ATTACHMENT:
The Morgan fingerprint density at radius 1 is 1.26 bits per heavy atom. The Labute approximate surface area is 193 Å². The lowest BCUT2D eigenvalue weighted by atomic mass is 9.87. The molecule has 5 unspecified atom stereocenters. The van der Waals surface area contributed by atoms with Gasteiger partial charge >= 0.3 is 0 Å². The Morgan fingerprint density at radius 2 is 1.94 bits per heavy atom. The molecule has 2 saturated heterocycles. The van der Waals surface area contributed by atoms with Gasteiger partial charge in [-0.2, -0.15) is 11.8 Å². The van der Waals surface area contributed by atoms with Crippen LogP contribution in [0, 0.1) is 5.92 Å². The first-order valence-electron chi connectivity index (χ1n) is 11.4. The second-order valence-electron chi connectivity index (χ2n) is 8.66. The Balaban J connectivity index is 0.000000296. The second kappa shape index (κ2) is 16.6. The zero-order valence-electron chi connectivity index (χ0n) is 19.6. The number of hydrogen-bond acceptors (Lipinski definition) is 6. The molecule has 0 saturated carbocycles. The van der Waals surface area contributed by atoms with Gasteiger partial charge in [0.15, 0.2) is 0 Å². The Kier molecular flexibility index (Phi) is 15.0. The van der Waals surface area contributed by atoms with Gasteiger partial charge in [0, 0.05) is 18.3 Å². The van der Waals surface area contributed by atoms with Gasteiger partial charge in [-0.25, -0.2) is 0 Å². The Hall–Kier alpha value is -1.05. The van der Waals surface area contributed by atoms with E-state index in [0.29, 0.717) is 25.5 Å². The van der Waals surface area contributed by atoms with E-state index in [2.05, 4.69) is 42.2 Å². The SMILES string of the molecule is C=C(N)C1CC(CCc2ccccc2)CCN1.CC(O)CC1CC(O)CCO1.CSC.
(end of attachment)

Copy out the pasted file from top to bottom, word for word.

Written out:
The Morgan fingerprint density at radius 1 is 1.26 bits per heavy atom. The Labute approximate surface area is 193 Å². The lowest BCUT2D eigenvalue weighted by atomic mass is 9.87. The molecule has 5 unspecified atom stereocenters. The van der Waals surface area contributed by atoms with Gasteiger partial charge >= 0.3 is 0 Å². The Morgan fingerprint density at radius 2 is 1.94 bits per heavy atom. The molecule has 2 saturated heterocycles. The van der Waals surface area contributed by atoms with Gasteiger partial charge in [-0.2, -0.15) is 11.8 Å². The van der Waals surface area contributed by atoms with Crippen LogP contribution in [0, 0.1) is 5.92 Å². The first-order valence-electron chi connectivity index (χ1n) is 11.4. The second-order valence-electron chi connectivity index (χ2n) is 8.66. The Balaban J connectivity index is 0.000000296. The second kappa shape index (κ2) is 16.6. The zero-order valence-electron chi connectivity index (χ0n) is 19.6. The number of hydrogen-bond acceptors (Lipinski definition) is 6. The molecule has 0 saturated carbocycles. The van der Waals surface area contributed by atoms with Gasteiger partial charge in [0.15, 0.2) is 0 Å². The Kier molecular flexibility index (Phi) is 15.0. The van der Waals surface area contributed by atoms with Gasteiger partial charge in [0, 0.05) is 18.3 Å². The van der Waals surface area contributed by atoms with Gasteiger partial charge in [-0.25, -0.2) is 0 Å². The Hall–Kier alpha value is -1.05. The van der Waals surface area contributed by atoms with E-state index in [0.29, 0.717) is 25.5 Å². The van der Waals surface area contributed by atoms with E-state index in [2.05, 4.69) is 42.2 Å². The SMILES string of the molecule is C=C(N)C1CC(CCc2ccccc2)CCN1.CC(O)CC1CC(O)CCO1.CSC.